Of course, I have no way of knowing if anyone actually reads longer posts of quotations, either. I can only hope.

Gary Farber

Also, sheesh, replaceable by Atrios?

Gary Farber

Not to mention that I do, in fact, write a lot of original material, as well as a lot of commentary.

So, basically, the slammed feeling.

I know Belle is busy, but I'm still hoping she's reading these threads, by the way; good wishes and meals and all.

Scott Eric Kaufman

Gary, why turn it into a competition? At Acephalous, the wonderful blog I write, I'm happy with relatively small group of devoted readers (approx. 42% according to Google Analytics) in addition to the typical Google/Yahoo haul. Why do you need more? I'm satisfied with what I have; I wager you have more. Why not be happy with the slow expansion of an already large crowd? (And if all else fails, resort to cheap gimmicks. Works like a charm!)

Gary Farber

"Gary, why turn it into a competition?"

Per se, I'm certainly not doing that.

"(approx. 42% according to Google Analytics)"

Of what?

I'd like a few hundred regular readers, basically, rather than six or so.

Why? Because I love the sound of my own voice, clearly. :-)

I'd like to talk to people and be heard. Not a mystery motive, I think.

Gary Farber

Y'know, the fact that I'm conducting this debate here, rather than in comments at my own blog suggests what I mean, I think.


Gary, no one but you has suggested you quit blogging. Several people, including me, have made the point that it is possible for someone to read your blog _and_ Atrios'. In fact, I do so.

To me, comment sections are a perfectly satisfying way to talk and be heard. I use my blog, which is read by many fewer people than Gary's (something I'm sure of despite having no site meter), to talk about things that are not likely to come up in other bloggers' comment sections. (Though, in an effort to post more often, I've started trying to turn more substantive comments elsewhere into posts.)

Scott Eric Kaufman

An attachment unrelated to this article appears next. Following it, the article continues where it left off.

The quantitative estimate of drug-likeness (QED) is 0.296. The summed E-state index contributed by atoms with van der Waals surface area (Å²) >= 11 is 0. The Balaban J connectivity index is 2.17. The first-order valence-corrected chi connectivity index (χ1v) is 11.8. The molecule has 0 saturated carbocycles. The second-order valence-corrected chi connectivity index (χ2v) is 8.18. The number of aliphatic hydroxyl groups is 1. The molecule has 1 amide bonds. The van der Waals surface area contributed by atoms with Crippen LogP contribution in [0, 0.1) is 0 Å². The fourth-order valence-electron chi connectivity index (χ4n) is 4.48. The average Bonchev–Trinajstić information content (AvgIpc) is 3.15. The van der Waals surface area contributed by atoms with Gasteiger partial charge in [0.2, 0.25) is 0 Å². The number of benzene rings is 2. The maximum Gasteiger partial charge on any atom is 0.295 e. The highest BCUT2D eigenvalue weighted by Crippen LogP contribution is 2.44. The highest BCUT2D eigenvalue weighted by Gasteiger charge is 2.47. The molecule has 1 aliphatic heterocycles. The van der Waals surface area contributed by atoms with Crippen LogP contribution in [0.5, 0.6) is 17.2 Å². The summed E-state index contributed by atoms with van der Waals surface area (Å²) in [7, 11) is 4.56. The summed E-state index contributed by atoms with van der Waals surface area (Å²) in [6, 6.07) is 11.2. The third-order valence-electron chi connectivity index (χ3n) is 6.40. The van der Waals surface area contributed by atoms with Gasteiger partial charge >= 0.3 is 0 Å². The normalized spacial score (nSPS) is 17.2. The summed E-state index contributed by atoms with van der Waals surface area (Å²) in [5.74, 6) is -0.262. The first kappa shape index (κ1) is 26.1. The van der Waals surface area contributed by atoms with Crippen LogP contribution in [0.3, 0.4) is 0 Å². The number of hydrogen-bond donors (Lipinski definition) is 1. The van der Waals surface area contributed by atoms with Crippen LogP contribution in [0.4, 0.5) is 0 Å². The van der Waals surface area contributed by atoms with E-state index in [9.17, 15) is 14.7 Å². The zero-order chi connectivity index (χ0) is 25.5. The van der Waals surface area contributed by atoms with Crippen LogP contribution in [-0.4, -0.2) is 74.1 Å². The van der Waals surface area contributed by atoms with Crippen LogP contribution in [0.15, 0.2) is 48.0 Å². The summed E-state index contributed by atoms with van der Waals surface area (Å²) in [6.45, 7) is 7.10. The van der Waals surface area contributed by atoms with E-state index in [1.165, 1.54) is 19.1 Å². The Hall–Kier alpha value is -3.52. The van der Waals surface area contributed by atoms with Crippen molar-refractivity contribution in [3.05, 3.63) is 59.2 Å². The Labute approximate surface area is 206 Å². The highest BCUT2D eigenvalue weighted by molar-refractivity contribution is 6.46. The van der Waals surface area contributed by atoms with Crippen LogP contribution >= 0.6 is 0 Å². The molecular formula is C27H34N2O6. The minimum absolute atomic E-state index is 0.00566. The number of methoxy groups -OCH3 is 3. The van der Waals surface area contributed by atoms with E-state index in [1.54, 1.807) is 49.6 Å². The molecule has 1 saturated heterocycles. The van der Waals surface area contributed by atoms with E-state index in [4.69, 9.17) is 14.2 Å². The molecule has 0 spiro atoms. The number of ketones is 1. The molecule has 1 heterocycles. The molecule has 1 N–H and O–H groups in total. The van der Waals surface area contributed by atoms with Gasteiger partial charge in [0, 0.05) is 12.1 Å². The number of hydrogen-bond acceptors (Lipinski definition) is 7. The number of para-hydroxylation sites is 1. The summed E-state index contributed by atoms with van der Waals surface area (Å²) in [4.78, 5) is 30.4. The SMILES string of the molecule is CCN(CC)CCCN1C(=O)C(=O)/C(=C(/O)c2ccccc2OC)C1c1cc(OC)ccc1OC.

"(approx. 42% according to Google Analytics)"

Of what?

Sorry, that's what happens when I comment late at night. That should've read "approx. 42% of my daily hits are from returning readers according to Google Analytics." Now, I'm not sure how to slice that, i.e. whether it's the same 42% returning daily or whether people check in every third day or so, but it's good to know that I'm retaining readership, even among those randon Googlers who arrive. They come for the [something], but stay for the long haul. That means I'm doing [something] right, I think.

That said, are you sure you only have about 60 regular readers? Seems I'm always seeing you linked from high profile sites like the Haydens', Washington Monthly, &c. I also think most would agree with me that the quality of the readers is more important than the quantity; I mean, I'd prefer 50 regular commenters who say substantial stuff to 1,000 who respond predictably (a la The Washington Monthly, Atrios, Daily Kos and other cheerleader/troll communities).

Gary Farber

"That said, are you sure you only have about 60 regular readers?"

I could only wish. I wrote "six or so," not "60."

"Seems I'm always seeing you linked from high profile sites like the Haydens',"

It would be difficult to be more wrong than that.

"...Washington Monthly...."

Yes, I've gotten a single link from Kevin in five years of blogging. (There may, possibly, have been one other, a few years ago.)

Otherwise, my comments here were unbecoming, bad form, and regrettable. My apologies to all. At times I'm a dope. I'm presently hitting myself upside the head with a huge, fat, wet, halibut.

ice weasel

You know, I started a blog in late 1999. For six years it was under lock and key. At it's zenith I think there were 40 or so contributors, of which, about a dozen or slightly more were really active. I got bored with diminishing numbers and opened it up to the world a little over a year ago. Since then I've seen a total of maybe ten different people comment there. Of those maybe two or three regularly post. No big deal.

Gary, if you have six regulars, be glad. That's good.


If I might return to the subject of the original post: How is a page full of open threads supposed to be different from Atrios's normal style of "blogging"?

Just kidding. I've never seen Atrios post more than 15 open threads in a row before, and 5 is probably more like the average on a typical day, so a page-full of open threads is a bit unusual. (Still a difference of degree, not kind).